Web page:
The Population of Scotland
The Population of Scotland
2.1 The estimated population of Scotland on 30 June 2005 was 5,094,800, a rise of 16,400 on the previous year and an increase of 30,600 since mid-2001. In the 12 months to mid-2005, there was a net migration gain of around 19,000, reflecting a net gain of around 12,500 people from the rest of the UK, a net gain of around 7,300 from overseas (including asylum seekers) and an adjustment of -1,500 for unmeasured migration (refer to the notes and definitions section for more details). Movements to and from the armed forces showed a net gain of around 940 and other changes (including changes in the prison population, and changes in the number of armed forces stationed in Scotland) amounted to a net loss of around 600 people. Compared with the previous year there were more births (+1.3 per cent) and fewer deaths (-1.8 per cent). Despite this, deaths exceeded the number of births by about 2,300.
2.2 The population increased for the third year in a row because more people came to Scotland than left. Around 57,300 people came to Scotland from England, Wales and Northern Ireland and around 44,800 left Scotland to go in the opposite direction. The net inflow of around 12,500 is lower than the previous year’s 15,500 net inflow reflecting less people coming to Scotland and more people leaving than the previous year.
2.3 The lower overseas net gain of 7,300 comes from an inflow of around 35,400 (including asylum seekers) and an outflow of 28,100. Similar to the cross border flows, the net gain from overseas is also lower than the previous year’s net inflow of 11,700. Estimating international migration is particularly difficult as the estimate is based primarily on the International Passenger Survey (IPS) which is a sample survey conducted at main airports and ports across the UK, and the sample size for Scotland is very small (around 100 contacts in 2004). Internationally, a migrant is defined as someone who changes their country of usual residence for 12 months or more, therefore, short-term seasonal migrant workers will not be counted in the migration estimates, and hence will not be counted in the mid-year population estimates. More details about the migration data sources and definitions used can be found in 6.Notes and Definitions.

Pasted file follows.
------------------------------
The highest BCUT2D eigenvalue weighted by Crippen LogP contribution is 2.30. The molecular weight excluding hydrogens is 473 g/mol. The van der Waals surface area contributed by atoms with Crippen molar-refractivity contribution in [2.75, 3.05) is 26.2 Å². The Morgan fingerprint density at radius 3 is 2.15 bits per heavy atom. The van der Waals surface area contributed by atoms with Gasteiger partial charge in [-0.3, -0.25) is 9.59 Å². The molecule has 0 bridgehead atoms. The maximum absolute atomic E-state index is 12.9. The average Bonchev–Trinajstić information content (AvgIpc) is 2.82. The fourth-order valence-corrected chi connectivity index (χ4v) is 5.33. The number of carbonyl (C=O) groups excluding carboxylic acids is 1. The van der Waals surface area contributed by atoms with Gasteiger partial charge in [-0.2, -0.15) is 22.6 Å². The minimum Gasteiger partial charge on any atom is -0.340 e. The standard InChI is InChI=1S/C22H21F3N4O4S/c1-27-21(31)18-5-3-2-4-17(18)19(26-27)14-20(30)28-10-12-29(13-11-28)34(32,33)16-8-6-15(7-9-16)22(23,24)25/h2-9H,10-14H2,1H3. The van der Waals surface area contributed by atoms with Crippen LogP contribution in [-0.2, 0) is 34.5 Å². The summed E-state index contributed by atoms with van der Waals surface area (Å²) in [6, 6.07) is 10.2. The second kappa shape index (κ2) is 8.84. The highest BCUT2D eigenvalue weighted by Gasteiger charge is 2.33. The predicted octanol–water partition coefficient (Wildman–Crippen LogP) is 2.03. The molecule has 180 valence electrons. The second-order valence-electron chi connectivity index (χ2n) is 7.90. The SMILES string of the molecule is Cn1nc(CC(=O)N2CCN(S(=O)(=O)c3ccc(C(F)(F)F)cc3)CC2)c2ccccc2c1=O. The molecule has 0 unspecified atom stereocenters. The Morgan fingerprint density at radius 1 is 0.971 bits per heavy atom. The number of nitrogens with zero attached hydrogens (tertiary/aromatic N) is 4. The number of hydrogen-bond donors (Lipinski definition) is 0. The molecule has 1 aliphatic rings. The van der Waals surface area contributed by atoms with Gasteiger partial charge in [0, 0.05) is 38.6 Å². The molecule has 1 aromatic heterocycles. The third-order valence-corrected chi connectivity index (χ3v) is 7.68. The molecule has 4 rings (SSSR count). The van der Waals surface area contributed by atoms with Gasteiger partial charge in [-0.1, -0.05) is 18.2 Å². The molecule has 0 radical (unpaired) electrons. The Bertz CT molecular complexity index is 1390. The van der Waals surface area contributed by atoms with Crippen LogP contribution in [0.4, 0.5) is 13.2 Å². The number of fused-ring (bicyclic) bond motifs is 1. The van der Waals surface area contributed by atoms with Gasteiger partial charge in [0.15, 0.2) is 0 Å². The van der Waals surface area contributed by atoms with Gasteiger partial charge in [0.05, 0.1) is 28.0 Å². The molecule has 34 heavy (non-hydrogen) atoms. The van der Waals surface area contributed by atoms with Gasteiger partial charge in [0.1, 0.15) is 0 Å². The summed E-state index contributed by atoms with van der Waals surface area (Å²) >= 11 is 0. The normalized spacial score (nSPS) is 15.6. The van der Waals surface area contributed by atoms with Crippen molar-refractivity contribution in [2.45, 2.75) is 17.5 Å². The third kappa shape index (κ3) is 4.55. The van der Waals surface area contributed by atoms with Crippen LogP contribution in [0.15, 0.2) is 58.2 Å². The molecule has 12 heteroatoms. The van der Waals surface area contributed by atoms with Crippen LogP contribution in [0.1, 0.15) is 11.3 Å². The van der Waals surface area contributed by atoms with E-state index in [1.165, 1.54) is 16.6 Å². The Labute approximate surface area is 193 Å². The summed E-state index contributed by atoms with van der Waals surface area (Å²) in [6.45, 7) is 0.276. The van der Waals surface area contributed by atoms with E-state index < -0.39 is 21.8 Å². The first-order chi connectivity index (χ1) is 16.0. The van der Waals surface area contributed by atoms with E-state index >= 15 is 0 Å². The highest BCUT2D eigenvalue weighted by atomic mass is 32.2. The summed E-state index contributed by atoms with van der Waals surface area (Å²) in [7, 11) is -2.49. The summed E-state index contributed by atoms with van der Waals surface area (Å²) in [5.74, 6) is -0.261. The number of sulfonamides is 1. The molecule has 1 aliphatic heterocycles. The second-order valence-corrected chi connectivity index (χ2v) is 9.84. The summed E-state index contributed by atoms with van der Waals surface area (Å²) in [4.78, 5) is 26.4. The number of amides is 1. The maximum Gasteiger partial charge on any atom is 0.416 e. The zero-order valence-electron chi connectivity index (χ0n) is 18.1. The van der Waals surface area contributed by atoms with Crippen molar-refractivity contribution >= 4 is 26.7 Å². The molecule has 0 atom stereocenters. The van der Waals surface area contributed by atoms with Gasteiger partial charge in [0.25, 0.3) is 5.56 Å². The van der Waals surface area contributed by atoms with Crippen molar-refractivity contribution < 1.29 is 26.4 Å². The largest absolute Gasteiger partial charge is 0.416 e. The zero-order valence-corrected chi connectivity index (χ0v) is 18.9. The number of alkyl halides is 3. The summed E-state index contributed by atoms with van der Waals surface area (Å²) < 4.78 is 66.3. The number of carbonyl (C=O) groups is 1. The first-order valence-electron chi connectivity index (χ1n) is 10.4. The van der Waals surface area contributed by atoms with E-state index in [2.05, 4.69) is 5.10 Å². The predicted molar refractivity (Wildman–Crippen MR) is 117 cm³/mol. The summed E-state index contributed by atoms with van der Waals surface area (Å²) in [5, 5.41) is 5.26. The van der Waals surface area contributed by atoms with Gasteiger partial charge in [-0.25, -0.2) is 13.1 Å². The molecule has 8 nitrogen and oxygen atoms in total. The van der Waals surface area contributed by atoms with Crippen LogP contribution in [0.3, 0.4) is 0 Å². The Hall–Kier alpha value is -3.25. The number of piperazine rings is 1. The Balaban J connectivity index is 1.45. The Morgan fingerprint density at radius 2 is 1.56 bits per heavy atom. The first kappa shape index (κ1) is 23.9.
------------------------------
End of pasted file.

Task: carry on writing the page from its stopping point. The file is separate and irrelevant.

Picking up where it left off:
2.4 For comparison purposes it is better to look at a time frame of longer than one year, as population change tends to fluctuate from year to year, particularly for smaller areas. Since mid-2001 and the 2001 Census, Scotland’s population has increased by 0.6 per cent (+30,600) from 5.06 million to 5.09 million (Table 5). However, over the last ten years, Scotland’s population has decreased by 8,890 (-0.2 per cent): 5.10 million to 5.09 million (Table 6 and Figure 1). As illustrated by Figure 2, the main reason for the decrease is the excess of deaths over births (-34,975 from 1995 to 2005) though the gap has been closing in recent years, to about 2,300 between mid-04 and mid-05.
2.5 Table 8 shows movements to and from the UK and overseas between mid-2004 and mid-2005 by age group. As previously mentioned the main source for the overseas migration is the International Passenger Survey and as the sample is small for Scotland an age and sex distribution is assumed using information about GP registrations. Some changes have been made this year to the method used and these are described in 6.Notes and Definitions.
2.6 Migrants tend to be much younger than the general population with between 46 percent (rest of the UK) and 69 per cent (overseas) of in-migrants aged 16-34 compared with 24 per cent of the resident population. Only five per cent of people coming to Scotland from the rest of the UK were aged 65 and over, as were an assumed one per cent of overseas migrants.